Until this year, however, OPs were only issued in English.  LEP domestic violence survivors often have access to language assistance and support from advocates, and interpreters are present in the courtroom.  However, when they return home with an order they are unable to read or understand, they will have difficulty if they need to seek its enforcement from the police or the court.  Additionally, it is problematic for the courts and law enforcement to insist on adherence to an order to stay away or refrain from certain activity if the order is in English and the LEP perpetrator cannot understand it.

New York began a pilot project in 2015 to issue bilingual OPs in English and Spanish in selected counties throughout the state.  The success of the pilot led the Office of Court Administration to expand the project to other counties and additional languages in 2016.  When Long Island advocacy groups realized that neither Suffolk nor Nassau County was included in the expansion despite the large LEP population in both counties, we wrote to OCA’s Executive Director and the Honorable C. Randall Hinrichs, the Tenth Judicial District Administrative Judge who oversees the administration of state courts in these counties, asking for reconsideration.  As a result, OCA determined to include Long Island in the 2016 expansion.

The availability of bilingual OPs will improve the safety of Long Island residents and may save lives.  Empire Justice and other advocates will continue to press for translation of bilingual OPs and other vital court documents into Haitian Creole, Korean, Polish, and other widely used languages to offer greater protection to as many people as possible.  But for today, we can celebrate that the family courts are poised to take an important step in safeguarding our communities.









The SWEAT Bill: Protect Workers from Wage Theft


While Empire Justice Center applauded Governor Cuomo for the administrative mandate requiring bonds for nail salons as an important first step, the need to protect all workers from businesses which regularly fail to pay their employees spans all industries and is a crisis across the state. 

The SWEAT bill – Securing Wages Earned Against Theft, A.5501a (Rosenthal)/S.2232c (Peralta) - operates similarly to a bond by creating a lien against an employer’s property when there is a case of unpaid wages.  This will ensure that a business can’t unload or transfer their assets, leaving workers empty handed when a court issues a judgment in the workers’ favor or when the Department of Labor issues orders in their favor.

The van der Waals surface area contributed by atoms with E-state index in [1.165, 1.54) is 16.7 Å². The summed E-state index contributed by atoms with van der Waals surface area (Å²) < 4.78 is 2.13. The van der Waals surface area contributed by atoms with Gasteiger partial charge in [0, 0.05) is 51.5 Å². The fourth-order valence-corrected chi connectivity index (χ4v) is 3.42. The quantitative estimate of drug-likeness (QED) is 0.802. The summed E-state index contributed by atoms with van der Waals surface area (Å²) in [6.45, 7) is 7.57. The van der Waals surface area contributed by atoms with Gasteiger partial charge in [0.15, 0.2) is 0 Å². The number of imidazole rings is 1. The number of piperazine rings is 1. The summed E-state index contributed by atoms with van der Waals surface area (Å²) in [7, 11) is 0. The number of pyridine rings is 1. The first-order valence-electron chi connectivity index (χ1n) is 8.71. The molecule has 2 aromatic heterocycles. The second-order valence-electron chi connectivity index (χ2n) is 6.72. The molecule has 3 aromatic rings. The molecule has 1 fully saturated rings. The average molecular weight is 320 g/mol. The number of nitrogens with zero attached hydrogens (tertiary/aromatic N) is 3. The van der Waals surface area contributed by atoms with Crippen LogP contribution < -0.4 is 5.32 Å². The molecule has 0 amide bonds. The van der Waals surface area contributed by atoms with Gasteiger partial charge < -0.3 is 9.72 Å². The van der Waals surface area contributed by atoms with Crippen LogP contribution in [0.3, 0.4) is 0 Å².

The challenges of finding bond companies willing to issue bonds to businesses known for their unscrupulous practices underscores the need for alternative methods to protect immigrant workers.  The SWEAT bill provides a critical tool to protect workers and good businesses against those businesses that exploit workers and steal salaries without facing any consequences.

Empire Justice Center looks forward to working with Governor Cuomo and the Legislature to pass this bill to protect all workers at risk of wage theft.









The Supreme Court Reigns Supreme: Protecting Equal Rights, Access to Health Care for All

Issue Area: Health, Civil Rights


WHAT A WEEK FOR JUSTICE!

Yesterday, the Supreme Court ruled that federal subsidies for health care will continue to flow to those who need affordable insurance the most, regardless of which state they live in.  It’s heartening to know that the Supreme Court has again upheld the validity of the Affordable Care Act, and this latest challenge to expanded access to health insurance is behind us.  Here at Empire Justice Center, we’ll continue to work to make sure that everyone is able to obtain quality health care.  Our friends at Health Care for All New York have released a statement – check it out here.



Marriage equality is now a legal reality in the entire United States! In a landmark decision, the SCOTUS ruled today in Obergefell v. Hodges that it is unconstitutional for states to ban same-sex marriage.  Justice Anthony Kennedy stated in the opinion that same-sex and opposite-sex couples alike are guaranteed “equal dignity in the eye of the law” under the U.S. Constitution.  We honor and thank the brave couples who demanded full equality for their families, and the lawyers and organizations who continued to fight for this victory! Today truly is a historic day to celebrate!









No Pay No Way: Stop Wage Theft in Port Chester


The No Pay No Way campaign in Port Chester, NY is an initiative created by the Communication Workers of America Local 1103 and Don Bosco Workers' Center.  The goal of No Pay No Way is to make the village of Port Chester a no tolerance zone for wage theft.  Port Chester businesses are asked to put a “Good Workplace” decal in their storefronts, pledging that they follow all wage and hour laws.